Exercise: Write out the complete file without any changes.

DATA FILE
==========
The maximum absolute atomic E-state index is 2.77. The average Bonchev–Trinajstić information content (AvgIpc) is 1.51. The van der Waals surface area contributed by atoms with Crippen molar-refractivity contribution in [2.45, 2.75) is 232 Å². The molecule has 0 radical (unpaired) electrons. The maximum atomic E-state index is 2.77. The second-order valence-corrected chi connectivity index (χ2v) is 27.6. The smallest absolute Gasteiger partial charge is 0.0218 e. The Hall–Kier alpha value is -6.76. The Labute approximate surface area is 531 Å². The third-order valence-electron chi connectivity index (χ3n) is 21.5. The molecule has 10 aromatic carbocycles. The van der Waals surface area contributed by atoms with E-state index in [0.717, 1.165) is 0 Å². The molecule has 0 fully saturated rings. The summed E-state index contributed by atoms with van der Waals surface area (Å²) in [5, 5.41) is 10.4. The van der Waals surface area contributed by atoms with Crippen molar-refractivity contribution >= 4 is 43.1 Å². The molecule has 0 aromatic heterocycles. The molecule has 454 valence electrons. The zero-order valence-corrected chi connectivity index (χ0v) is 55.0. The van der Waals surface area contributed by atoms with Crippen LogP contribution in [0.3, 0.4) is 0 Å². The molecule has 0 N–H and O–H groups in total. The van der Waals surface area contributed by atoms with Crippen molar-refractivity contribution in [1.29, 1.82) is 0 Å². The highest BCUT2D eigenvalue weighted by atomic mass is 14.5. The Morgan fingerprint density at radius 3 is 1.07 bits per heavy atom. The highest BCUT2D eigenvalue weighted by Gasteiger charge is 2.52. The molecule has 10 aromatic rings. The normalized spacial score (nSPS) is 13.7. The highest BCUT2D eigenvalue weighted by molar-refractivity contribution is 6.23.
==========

The maximum absolute atomic E-state index is 2.77. The average Bonchev–Trinajstić information content (AvgIpc) is 1.51. The van der Waals surface area contributed by atoms with Crippen molar-refractivity contribution in [2.45, 2.75) is 232 Å². The molecule has 0 radical (unpaired) electrons. The maximum atomic E-state index is 2.77. The second-order valence-corrected chi connectivity index (χ2v) is 27.6. The smallest absolute Gasteiger partial charge is 0.0218 e. The Hall–Kier alpha value is -6.76. The Labute approximate surface area is 531 Å². The third-order valence-electron chi connectivity index (χ3n) is 21.5. The molecule has 10 aromatic carbocycles. The van der Waals surface area contributed by atoms with E-state index in [0.717, 1.165) is 0 Å². The molecule has 0 fully saturated rings. The summed E-state index contributed by atoms with van der Waals surface area (Å²) in [5, 5.41) is 10.4. The van der Waals surface area contributed by atoms with Crippen molar-refractivity contribution >= 4 is 43.1 Å². The molecule has 0 aromatic heterocycles. The molecule has 454 valence electrons. The zero-order valence-corrected chi connectivity index (χ0v) is 55.0. The van der Waals surface area contributed by atoms with Crippen LogP contribution in [0.3, 0.4) is 0 Å². The molecule has 0 N–H and O–H groups in total. The van der Waals surface area contributed by atoms with Crippen molar-refractivity contribution in [1.29, 1.82) is 0 Å². The highest BCUT2D eigenvalue weighted by atomic mass is 14.5. The Morgan fingerprint density at radius 3 is 1.07 bits per heavy atom. The highest BCUT2D eigenvalue weighted by Gasteiger charge is 2.52. The molecule has 10 aromatic rings. The normalized spacial score (nSPS) is 13.7. The highest BCUT2D eigenvalue weighted by molar-refractivity contribution is 6.23.